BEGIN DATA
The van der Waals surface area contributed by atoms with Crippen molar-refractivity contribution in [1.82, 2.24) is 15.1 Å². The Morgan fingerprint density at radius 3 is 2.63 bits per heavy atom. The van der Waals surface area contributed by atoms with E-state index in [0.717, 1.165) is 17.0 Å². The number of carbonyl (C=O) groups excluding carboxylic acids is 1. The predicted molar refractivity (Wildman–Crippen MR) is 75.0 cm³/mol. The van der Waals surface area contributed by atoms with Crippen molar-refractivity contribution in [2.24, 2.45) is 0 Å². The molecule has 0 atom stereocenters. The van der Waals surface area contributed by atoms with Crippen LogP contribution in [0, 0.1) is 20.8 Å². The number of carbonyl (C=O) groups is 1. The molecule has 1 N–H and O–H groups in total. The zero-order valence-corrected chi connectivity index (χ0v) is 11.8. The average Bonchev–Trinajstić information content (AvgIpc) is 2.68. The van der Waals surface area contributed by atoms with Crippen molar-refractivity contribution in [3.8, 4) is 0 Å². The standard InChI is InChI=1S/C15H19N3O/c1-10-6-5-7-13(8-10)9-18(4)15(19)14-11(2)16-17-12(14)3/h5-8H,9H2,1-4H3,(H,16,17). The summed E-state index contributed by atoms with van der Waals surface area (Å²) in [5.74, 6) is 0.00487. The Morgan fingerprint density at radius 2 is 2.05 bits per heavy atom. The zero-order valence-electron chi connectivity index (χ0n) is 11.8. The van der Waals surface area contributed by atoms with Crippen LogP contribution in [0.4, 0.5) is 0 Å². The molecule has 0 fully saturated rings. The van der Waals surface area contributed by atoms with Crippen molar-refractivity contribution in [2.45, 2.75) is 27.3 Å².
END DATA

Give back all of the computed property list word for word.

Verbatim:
The van der Waals surface area contributed by atoms with Crippen molar-refractivity contribution in [1.82, 2.24) is 15.1 Å². The Morgan fingerprint density at radius 3 is 2.63 bits per heavy atom. The van der Waals surface area contributed by atoms with E-state index in [0.717, 1.165) is 17.0 Å². The number of carbonyl (C=O) groups excluding carboxylic acids is 1. The predicted molar refractivity (Wildman–Crippen MR) is 75.0 cm³/mol. The van der Waals surface area contributed by atoms with Crippen molar-refractivity contribution in [2.24, 2.45) is 0 Å². The molecule has 0 atom stereocenters. The van der Waals surface area contributed by atoms with Crippen LogP contribution in [0, 0.1) is 20.8 Å². The number of carbonyl (C=O) groups is 1. The molecule has 1 N–H and O–H groups in total. The zero-order valence-corrected chi connectivity index (χ0v) is 11.8. The average Bonchev–Trinajstić information content (AvgIpc) is 2.68. The van der Waals surface area contributed by atoms with Crippen molar-refractivity contribution in [3.8, 4) is 0 Å². The standard InChI is InChI=1S/C15H19N3O/c1-10-6-5-7-13(8-10)9-18(4)15(19)14-11(2)16-17-12(14)3/h5-8H,9H2,1-4H3,(H,16,17). The summed E-state index contributed by atoms with van der Waals surface area (Å²) in [5.74, 6) is 0.00487. The Morgan fingerprint density at radius 2 is 2.05 bits per heavy atom. The zero-order valence-electron chi connectivity index (χ0n) is 11.8. The van der Waals surface area contributed by atoms with Crippen LogP contribution in [0.4, 0.5) is 0 Å². The molecule has 0 fully saturated rings. The van der Waals surface area contributed by atoms with Crippen molar-refractivity contribution in [2.45, 2.75) is 27.3 Å².